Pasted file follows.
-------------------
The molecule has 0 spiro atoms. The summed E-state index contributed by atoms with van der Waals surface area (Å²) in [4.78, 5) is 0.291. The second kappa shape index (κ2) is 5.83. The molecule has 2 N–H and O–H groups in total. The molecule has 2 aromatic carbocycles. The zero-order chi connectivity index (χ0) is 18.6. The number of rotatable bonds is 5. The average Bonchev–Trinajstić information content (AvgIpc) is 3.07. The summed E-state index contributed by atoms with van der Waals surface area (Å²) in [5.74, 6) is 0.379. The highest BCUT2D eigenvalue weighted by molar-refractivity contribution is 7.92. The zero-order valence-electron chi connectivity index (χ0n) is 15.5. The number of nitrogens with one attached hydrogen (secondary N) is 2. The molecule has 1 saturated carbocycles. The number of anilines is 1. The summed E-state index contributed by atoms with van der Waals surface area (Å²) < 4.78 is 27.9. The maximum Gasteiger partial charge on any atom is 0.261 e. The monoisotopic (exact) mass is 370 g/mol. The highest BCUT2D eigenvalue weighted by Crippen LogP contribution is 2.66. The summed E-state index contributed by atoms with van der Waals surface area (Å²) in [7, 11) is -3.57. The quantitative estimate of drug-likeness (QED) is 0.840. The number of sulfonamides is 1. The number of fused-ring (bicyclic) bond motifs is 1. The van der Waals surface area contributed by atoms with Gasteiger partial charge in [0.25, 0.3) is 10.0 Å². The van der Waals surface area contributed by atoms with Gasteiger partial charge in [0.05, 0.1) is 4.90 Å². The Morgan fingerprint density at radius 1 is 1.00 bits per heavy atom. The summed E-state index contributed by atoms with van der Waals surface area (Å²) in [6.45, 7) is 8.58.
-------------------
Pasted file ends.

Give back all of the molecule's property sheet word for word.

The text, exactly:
The molecule has 0 spiro atoms. The summed E-state index contributed by atoms with van der Waals surface area (Å²) in [4.78, 5) is 0.291. The second kappa shape index (κ2) is 5.83. The molecule has 2 N–H and O–H groups in total. The molecule has 2 aromatic carbocycles. The zero-order chi connectivity index (χ0) is 18.6. The number of rotatable bonds is 5. The average Bonchev–Trinajstić information content (AvgIpc) is 3.07. The summed E-state index contributed by atoms with van der Waals surface area (Å²) in [5.74, 6) is 0.379. The highest BCUT2D eigenvalue weighted by molar-refractivity contribution is 7.92. The zero-order valence-electron chi connectivity index (χ0n) is 15.5. The number of nitrogens with one attached hydrogen (secondary N) is 2. The molecule has 1 saturated carbocycles. The number of anilines is 1. The summed E-state index contributed by atoms with van der Waals surface area (Å²) < 4.78 is 27.9. The maximum Gasteiger partial charge on any atom is 0.261 e. The monoisotopic (exact) mass is 370 g/mol. The highest BCUT2D eigenvalue weighted by Crippen LogP contribution is 2.66. The summed E-state index contributed by atoms with van der Waals surface area (Å²) in [7, 11) is -3.57. The quantitative estimate of drug-likeness (QED) is 0.840. The number of sulfonamides is 1. The number of fused-ring (bicyclic) bond motifs is 1. The van der Waals surface area contributed by atoms with Gasteiger partial charge in [0.25, 0.3) is 10.0 Å². The van der Waals surface area contributed by atoms with Gasteiger partial charge in [0.05, 0.1) is 4.90 Å². The Morgan fingerprint density at radius 1 is 1.00 bits per heavy atom. The summed E-state index contributed by atoms with van der Waals surface area (Å²) in [6.45, 7) is 8.58.